Working Effectively with Tribal Governments

Introduction to Tribal Concepts

Dependent Indian Communities

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"Dependent Indian communities" are included within the 18 U.S.C. _ 1151 definition of "Indian country" as a result of a 1913 U.S. Supreme Court decision, United States v. Sandoval, 231 U.S. 28, which held that the New Mexico Pueblos that hold their lands in fee simple are dependent Indian communities. That case, and another Supreme Court decision, United States v. Candelaria, 271 U.S. 432 (1926), which held that the Pueblo tribes could not sell their land without the consent of the United States, established that dependent Indian communities were to be considered Indian country, even if they were not situated within a reservation. However, not all other Native American communities have been found to meet the statutory definition of "dependent Indian communities."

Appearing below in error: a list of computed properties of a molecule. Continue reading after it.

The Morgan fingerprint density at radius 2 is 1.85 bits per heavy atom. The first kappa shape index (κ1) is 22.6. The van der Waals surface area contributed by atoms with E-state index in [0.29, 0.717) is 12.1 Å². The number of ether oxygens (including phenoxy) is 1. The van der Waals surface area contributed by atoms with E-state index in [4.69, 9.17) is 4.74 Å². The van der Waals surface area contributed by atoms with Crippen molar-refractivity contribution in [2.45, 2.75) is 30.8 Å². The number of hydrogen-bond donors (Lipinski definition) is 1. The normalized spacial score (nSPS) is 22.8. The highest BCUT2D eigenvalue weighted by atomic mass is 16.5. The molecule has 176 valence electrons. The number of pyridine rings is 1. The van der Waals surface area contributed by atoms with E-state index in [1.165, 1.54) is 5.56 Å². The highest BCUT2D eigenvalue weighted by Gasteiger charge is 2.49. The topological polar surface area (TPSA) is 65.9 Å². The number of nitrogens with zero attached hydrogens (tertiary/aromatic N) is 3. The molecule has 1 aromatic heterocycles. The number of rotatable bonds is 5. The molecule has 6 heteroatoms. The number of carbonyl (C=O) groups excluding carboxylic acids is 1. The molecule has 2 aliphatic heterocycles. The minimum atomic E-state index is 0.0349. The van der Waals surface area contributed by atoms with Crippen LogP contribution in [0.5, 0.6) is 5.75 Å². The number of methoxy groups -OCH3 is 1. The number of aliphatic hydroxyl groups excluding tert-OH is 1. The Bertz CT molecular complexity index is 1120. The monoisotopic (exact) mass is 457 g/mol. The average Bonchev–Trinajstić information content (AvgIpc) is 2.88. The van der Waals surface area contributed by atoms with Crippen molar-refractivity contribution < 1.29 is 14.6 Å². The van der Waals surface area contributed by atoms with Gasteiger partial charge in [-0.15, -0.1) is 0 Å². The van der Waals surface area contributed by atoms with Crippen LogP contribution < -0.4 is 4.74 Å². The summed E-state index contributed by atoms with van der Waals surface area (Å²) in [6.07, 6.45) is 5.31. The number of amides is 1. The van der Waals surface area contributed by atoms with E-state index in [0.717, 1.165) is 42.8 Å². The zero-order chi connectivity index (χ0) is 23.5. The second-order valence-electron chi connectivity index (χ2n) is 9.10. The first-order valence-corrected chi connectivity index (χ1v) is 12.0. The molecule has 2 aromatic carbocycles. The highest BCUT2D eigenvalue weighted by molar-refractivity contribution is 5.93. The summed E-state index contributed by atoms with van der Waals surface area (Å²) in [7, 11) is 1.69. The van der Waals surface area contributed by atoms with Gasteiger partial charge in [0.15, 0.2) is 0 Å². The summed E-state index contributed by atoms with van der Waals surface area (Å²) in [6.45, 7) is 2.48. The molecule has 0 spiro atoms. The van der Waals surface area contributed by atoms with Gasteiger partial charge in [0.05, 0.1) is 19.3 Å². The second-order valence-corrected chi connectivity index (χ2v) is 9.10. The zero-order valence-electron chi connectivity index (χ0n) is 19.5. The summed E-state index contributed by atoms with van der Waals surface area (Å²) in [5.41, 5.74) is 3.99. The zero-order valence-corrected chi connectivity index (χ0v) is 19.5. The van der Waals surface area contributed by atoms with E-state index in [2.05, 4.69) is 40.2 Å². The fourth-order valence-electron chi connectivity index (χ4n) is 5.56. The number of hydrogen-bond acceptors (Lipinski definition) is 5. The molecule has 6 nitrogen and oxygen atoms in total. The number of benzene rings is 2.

The 1998 U.S. Supreme Court decision in Alaska v. Native Village of Venetie Tribal Government, 522 U.S. 520, held that "dependent Indian communities" refers to a limited category of Indian lands which are neither reservations nor allotments and which must satisfy two requirements: first, they must have been set aside by the federal government for the use of the Indians as Indian land; and, second, they must be under federal superintendence.

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